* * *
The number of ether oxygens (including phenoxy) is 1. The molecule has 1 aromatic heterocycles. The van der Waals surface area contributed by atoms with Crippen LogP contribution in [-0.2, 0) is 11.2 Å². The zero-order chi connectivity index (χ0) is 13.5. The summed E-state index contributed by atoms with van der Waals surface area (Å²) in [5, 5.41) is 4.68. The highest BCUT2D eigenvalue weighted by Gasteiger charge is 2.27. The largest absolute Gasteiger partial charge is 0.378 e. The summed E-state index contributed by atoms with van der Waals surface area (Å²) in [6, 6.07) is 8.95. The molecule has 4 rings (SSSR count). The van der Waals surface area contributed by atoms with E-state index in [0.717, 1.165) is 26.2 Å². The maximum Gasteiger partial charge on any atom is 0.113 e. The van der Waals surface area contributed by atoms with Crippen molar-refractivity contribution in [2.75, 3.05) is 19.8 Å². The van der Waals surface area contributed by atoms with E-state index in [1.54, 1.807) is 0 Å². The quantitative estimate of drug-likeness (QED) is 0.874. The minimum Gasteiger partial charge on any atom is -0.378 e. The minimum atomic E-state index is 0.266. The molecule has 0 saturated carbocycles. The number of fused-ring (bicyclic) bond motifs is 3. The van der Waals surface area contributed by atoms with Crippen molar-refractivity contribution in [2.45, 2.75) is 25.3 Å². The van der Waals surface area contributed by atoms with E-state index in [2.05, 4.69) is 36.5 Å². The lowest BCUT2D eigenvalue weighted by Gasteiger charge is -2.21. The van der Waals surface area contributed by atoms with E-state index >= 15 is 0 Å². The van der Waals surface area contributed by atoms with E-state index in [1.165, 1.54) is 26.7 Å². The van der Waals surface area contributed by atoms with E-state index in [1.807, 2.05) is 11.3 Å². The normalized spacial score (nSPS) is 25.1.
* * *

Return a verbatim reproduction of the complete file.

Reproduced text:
The number of ether oxygens (including phenoxy) is 1. The molecule has 1 aromatic heterocycles. The van der Waals surface area contributed by atoms with Crippen LogP contribution in [-0.2, 0) is 11.2 Å². The zero-order chi connectivity index (χ0) is 13.5. The summed E-state index contributed by atoms with van der Waals surface area (Å²) in [5, 5.41) is 4.68. The highest BCUT2D eigenvalue weighted by Gasteiger charge is 2.27. The largest absolute Gasteiger partial charge is 0.378 e. The summed E-state index contributed by atoms with van der Waals surface area (Å²) in [6, 6.07) is 8.95. The molecule has 4 rings (SSSR count). The van der Waals surface area contributed by atoms with E-state index in [0.717, 1.165) is 26.2 Å². The maximum Gasteiger partial charge on any atom is 0.113 e. The van der Waals surface area contributed by atoms with Crippen molar-refractivity contribution in [2.75, 3.05) is 19.8 Å². The van der Waals surface area contributed by atoms with E-state index in [1.54, 1.807) is 0 Å². The quantitative estimate of drug-likeness (QED) is 0.874. The minimum Gasteiger partial charge on any atom is -0.378 e. The minimum atomic E-state index is 0.266. The molecule has 0 saturated carbocycles. The number of fused-ring (bicyclic) bond motifs is 3. The van der Waals surface area contributed by atoms with Crippen molar-refractivity contribution in [2.45, 2.75) is 25.3 Å². The van der Waals surface area contributed by atoms with E-state index in [2.05, 4.69) is 36.5 Å². The lowest BCUT2D eigenvalue weighted by Gasteiger charge is -2.21. The van der Waals surface area contributed by atoms with E-state index >= 15 is 0 Å². The van der Waals surface area contributed by atoms with E-state index in [1.165, 1.54) is 26.7 Å². The van der Waals surface area contributed by atoms with E-state index in [1.807, 2.05) is 11.3 Å². The normalized spacial score (nSPS) is 25.1.